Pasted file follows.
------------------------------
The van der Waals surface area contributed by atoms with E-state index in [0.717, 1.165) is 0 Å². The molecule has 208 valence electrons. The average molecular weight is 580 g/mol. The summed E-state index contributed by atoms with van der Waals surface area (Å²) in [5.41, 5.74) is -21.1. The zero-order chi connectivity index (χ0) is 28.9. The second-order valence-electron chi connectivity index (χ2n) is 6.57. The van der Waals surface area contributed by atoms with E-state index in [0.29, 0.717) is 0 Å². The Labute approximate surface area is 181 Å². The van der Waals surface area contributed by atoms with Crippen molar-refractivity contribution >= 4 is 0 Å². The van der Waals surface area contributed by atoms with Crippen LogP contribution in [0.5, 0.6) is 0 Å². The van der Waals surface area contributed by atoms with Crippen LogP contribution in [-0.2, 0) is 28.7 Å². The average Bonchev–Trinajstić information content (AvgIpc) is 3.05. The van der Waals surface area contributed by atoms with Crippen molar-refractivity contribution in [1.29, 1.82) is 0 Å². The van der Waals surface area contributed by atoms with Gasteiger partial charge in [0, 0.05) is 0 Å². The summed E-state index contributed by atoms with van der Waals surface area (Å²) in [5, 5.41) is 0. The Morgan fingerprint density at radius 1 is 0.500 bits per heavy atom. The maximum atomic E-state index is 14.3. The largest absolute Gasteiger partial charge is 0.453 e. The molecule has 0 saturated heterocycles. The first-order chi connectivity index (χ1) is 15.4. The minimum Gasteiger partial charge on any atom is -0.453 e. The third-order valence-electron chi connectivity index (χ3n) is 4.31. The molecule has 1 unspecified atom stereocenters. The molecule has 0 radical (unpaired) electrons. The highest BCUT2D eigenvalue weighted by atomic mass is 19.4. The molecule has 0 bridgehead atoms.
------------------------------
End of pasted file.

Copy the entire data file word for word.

The van der Waals surface area contributed by atoms with E-state index in [0.717, 1.165) is 0 Å². The molecule has 208 valence electrons. The average molecular weight is 580 g/mol. The summed E-state index contributed by atoms with van der Waals surface area (Å²) in [5.41, 5.74) is -21.1. The zero-order chi connectivity index (χ0) is 28.9. The second-order valence-electron chi connectivity index (χ2n) is 6.57. The van der Waals surface area contributed by atoms with E-state index in [0.29, 0.717) is 0 Å². The Labute approximate surface area is 181 Å². The van der Waals surface area contributed by atoms with Crippen molar-refractivity contribution >= 4 is 0 Å². The van der Waals surface area contributed by atoms with Crippen LogP contribution in [0.5, 0.6) is 0 Å². The van der Waals surface area contributed by atoms with Crippen LogP contribution in [-0.2, 0) is 28.7 Å². The average Bonchev–Trinajstić information content (AvgIpc) is 3.05. The van der Waals surface area contributed by atoms with Crippen molar-refractivity contribution in [1.29, 1.82) is 0 Å². The van der Waals surface area contributed by atoms with Gasteiger partial charge in [0, 0.05) is 0 Å². The summed E-state index contributed by atoms with van der Waals surface area (Å²) in [5, 5.41) is 0. The Morgan fingerprint density at radius 1 is 0.500 bits per heavy atom. The maximum atomic E-state index is 14.3. The largest absolute Gasteiger partial charge is 0.453 e. The molecule has 0 saturated heterocycles. The first-order chi connectivity index (χ1) is 15.4. The minimum Gasteiger partial charge on any atom is -0.453 e. The third-order valence-electron chi connectivity index (χ3n) is 4.31. The molecule has 1 unspecified atom stereocenters. The molecule has 0 radical (unpaired) electrons. The highest BCUT2D eigenvalue weighted by atomic mass is 19.4. The molecule has 0 bridgehead atoms.